Injured Workers in PA Have 60 Days to Challenge IRE or Potentially be Forever Barred
Sometimes, we will meet with an injured worker who is already receiving PA workers’ compensation benefits. The injured worker may ask, “Why do I need to have an attorney if I am already receiving benefits?” The answer is that the rights of the injured worker in Pennsylvania can be impacted by inaction as much as by action. That paper which is disregarded can come back to haunt an injured worker for years.
An example of this situation came in Wingrove v. Workers’ Compensation Appeal Board (Allegheny Energy). Here, the employee injured his back in 2002. The injury was accepted as a “low back strain.” The injured worker continued to work until May 5, 2003, when he had lumbar surgery (it is amazing that workers’ comp is the only area where a person needs surgery for a “strain” – unless, perhaps, the workers’ comp insurance carrier accepted the injury as something less than it really was, of course).
In 2005, after the injured worker received total disability workers’ compensation benefits for 104 weeks (two years), an Impairment Rating Evaluation (IRE) was performed and a “whole body impairment rating” of 11% was found. As we have previously discussed, an IRE resulting in an impairment rating of less than 50% may result in a shifting of benefits from total to partial status. That is what happened here; the IRE was not challenged.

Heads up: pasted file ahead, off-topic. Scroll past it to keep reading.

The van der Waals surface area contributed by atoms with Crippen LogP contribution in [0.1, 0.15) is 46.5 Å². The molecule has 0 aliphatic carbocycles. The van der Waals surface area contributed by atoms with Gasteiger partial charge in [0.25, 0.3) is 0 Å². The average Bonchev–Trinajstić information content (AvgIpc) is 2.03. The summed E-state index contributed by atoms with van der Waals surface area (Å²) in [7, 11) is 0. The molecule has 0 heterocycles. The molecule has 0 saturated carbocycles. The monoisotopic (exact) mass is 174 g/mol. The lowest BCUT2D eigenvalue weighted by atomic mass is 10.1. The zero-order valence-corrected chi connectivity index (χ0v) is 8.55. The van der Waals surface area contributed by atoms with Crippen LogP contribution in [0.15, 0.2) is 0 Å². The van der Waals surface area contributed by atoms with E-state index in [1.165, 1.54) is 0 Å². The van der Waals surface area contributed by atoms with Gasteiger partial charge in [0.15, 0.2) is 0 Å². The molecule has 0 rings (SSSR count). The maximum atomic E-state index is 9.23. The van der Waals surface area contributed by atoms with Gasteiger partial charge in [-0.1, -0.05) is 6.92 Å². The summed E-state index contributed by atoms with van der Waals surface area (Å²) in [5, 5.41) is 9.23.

In 2009, the injured worker filed three Review Petitions. One was to add depression and other psychiatric injuries, and chronic and severe low back pain. The second was to add post-laminectomy syndrome and chronic L5 radiculopathy. Finally, the third was to challenge the 2005 IRE since it did not account for these conditions.
After hearing the evidence, the Workers’ Compensation Judge (WCJ) granted the first two Review Petitions (except for one aspect of the alleged psychological injury), but denied the third. The WCJ found that the 2005 IRE could only be challenged within 60 days of when it was issued. Therefore, the only way for the injured worker to change the status back to total would be to prove he had a whole body impairment rating of at least 50%. This decision was affirmed by the Workers’ Compensation Appeal Board (WCAB).
The Commonwealth Court of Pennsylvania affirmed the decision of the WCJ. Once the injured worker failed to challenge the IRE within 60 days of it being issued, the IRE became “beyond challenge.” Since the injured worker then failed to prove that he was at least 50% impaired, the status could not be changed, despite the addition of these other work-related conditions. While the new conditions would now count toward rising to the 50% level, that absurd a standard remained out of reach. Had the injured worker been represented in 2005, the IRE could have been challenged and set aside, since it did not include the entire extent of the true work injury. And THAT is why all injured workers should have attorneys.